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Essay on The Economics of Human Exploration and Migration

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The Economics of Human Exploration and Migration


Somewhere between insatiable curiosity and voracious appetite for the accumulation of wealth lies the motivation for human travel. These two goalposts through which every explorer, merchant and conquistador to roam this planet sailed do not paint the idealized portrait of natural human character, but they nonetheless do accurately depict the aims of those ambitious enough to change the world and therefore merit a place in the halls of history. Even those forgotten travelers, the Irish immigrants fleeing famine in the nineteenth century, for example, traveled in search of riches, or at least wealth greater than they could find at home. Again, through the economics of profit, and quite accidentally, capitalism shows its underappreciated head. Just a curiosity killed the cat; however, the covetous person is always in want. Beyond the moral imperatives present in such a saying, lies the hidden and likely unintentional implication that other, less-obvisous consequences result from the oldest and most-American of pursuits.

Discussing the entire history of human transportation within the confines of this brief paper would be, to say the least, a hairy undertaking, so the focus here will resonate on a single individual and the potential unforseen consequences of his and his agents' perfectly intentional actions. In addition, it is far easier, more sensible, and productive, to examine a figure from the relatively distant past. So to begin with, take the case of John Jacob Astor, who died in 1848 as one of America's outstanding foreign merchants ' . Born in Germany, by the time he reached twenty, Astor had already traveled throughout Western Europe and to New York City when he began ...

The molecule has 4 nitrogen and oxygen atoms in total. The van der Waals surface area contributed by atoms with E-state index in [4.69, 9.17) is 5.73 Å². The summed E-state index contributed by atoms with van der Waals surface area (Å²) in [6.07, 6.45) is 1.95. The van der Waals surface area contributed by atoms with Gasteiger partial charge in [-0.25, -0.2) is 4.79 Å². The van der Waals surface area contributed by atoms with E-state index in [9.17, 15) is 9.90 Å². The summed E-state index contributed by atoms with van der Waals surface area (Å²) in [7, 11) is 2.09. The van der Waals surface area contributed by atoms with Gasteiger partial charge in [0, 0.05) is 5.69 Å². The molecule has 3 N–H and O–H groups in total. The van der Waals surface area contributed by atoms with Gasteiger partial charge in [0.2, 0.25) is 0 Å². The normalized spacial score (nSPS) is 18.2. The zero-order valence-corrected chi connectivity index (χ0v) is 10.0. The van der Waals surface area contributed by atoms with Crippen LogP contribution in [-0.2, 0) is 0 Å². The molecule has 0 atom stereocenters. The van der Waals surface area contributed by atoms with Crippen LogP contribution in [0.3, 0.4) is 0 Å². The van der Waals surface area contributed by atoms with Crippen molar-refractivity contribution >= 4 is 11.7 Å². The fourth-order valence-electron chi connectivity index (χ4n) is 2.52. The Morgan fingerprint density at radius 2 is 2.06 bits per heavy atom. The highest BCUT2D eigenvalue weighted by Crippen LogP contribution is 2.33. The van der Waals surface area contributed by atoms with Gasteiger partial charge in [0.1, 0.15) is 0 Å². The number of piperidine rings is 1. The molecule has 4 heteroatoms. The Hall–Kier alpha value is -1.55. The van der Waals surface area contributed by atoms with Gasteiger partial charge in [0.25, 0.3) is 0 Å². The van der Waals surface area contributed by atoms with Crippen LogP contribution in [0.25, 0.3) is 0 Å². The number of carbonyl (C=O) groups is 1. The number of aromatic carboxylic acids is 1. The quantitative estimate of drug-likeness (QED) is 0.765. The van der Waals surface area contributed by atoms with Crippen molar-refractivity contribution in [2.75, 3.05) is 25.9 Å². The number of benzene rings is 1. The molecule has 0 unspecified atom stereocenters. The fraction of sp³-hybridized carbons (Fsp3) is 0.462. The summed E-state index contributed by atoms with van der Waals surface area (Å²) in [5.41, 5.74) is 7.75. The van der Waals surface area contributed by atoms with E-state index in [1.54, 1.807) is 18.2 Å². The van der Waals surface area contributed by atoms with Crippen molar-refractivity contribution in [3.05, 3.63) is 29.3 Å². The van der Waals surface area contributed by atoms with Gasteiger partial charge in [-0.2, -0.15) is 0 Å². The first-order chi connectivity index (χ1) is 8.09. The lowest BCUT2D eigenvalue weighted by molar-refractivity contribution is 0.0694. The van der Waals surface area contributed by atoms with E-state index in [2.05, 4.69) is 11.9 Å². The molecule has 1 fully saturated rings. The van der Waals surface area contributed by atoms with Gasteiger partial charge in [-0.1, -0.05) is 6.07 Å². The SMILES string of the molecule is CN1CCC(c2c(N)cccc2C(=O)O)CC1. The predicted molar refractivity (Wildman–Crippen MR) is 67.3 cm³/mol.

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...al scale, as motivated by the drive for more and more money, is sure to have a great many effects on genetic and locational diversity of a species. What cannot be assured nor even truly judged is the magnitude and degree to which these introductions affect a given environment, as the examples of the rabbit and cane toad intentionally brought in to Australia so much more clearly show. The best option is to simply not meddle, as ecosystems have a way of sorting themselves out quite effectively. The one problem with this "best option" is obvious: it requires an end to rapid transportation and would stiffle economic development across the world.


Sources

1 Wu Leung, et.al., Part I. Proximate Composition Mineral and Vitamin Contents of East Asian Foods, (FAO & U.S. Dept. HEW: 1972).

2 Kenneth Wiggins Porter, John Jacob Astor, Business Man, (Cambridge, MA 1931).


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